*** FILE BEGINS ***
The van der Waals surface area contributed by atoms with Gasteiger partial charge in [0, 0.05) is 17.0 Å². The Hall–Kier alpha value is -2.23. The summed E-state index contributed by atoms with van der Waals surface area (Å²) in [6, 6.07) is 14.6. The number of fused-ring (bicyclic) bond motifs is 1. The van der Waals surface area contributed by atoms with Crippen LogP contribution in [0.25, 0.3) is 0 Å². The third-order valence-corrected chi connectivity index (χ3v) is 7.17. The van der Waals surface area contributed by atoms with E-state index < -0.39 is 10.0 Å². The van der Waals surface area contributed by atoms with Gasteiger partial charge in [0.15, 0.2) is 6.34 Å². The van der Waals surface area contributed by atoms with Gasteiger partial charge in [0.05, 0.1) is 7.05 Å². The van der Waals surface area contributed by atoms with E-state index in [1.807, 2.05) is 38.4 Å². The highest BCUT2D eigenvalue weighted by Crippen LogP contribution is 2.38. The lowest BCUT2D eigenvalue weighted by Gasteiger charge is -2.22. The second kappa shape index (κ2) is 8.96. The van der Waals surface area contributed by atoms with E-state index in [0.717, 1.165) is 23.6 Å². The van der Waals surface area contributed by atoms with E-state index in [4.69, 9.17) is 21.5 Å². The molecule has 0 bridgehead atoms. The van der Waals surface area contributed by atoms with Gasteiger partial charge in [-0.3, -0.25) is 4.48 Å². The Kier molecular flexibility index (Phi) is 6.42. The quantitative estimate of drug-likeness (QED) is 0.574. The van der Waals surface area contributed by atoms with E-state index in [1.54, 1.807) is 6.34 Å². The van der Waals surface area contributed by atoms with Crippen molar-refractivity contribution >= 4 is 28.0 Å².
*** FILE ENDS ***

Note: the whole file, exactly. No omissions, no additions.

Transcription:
The van der Waals surface area contributed by atoms with Gasteiger partial charge in [0, 0.05) is 17.0 Å². The Hall–Kier alpha value is -2.23. The summed E-state index contributed by atoms with van der Waals surface area (Å²) in [6, 6.07) is 14.6. The number of fused-ring (bicyclic) bond motifs is 1. The van der Waals surface area contributed by atoms with Crippen LogP contribution in [0.25, 0.3) is 0 Å². The third-order valence-corrected chi connectivity index (χ3v) is 7.17. The van der Waals surface area contributed by atoms with E-state index < -0.39 is 10.0 Å². The van der Waals surface area contributed by atoms with Gasteiger partial charge in [0.15, 0.2) is 6.34 Å². The van der Waals surface area contributed by atoms with Gasteiger partial charge in [0.05, 0.1) is 7.05 Å². The van der Waals surface area contributed by atoms with E-state index in [1.807, 2.05) is 38.4 Å². The highest BCUT2D eigenvalue weighted by Crippen LogP contribution is 2.38. The lowest BCUT2D eigenvalue weighted by Gasteiger charge is -2.22. The second kappa shape index (κ2) is 8.96. The van der Waals surface area contributed by atoms with E-state index in [0.717, 1.165) is 23.6 Å². The van der Waals surface area contributed by atoms with E-state index in [4.69, 9.17) is 21.5 Å². The molecule has 0 bridgehead atoms. The van der Waals surface area contributed by atoms with Gasteiger partial charge in [-0.3, -0.25) is 4.48 Å². The Kier molecular flexibility index (Phi) is 6.42. The quantitative estimate of drug-likeness (QED) is 0.574. The van der Waals surface area contributed by atoms with E-state index in [1.54, 1.807) is 6.34 Å². The van der Waals surface area contributed by atoms with Crippen molar-refractivity contribution >= 4 is 28.0 Å².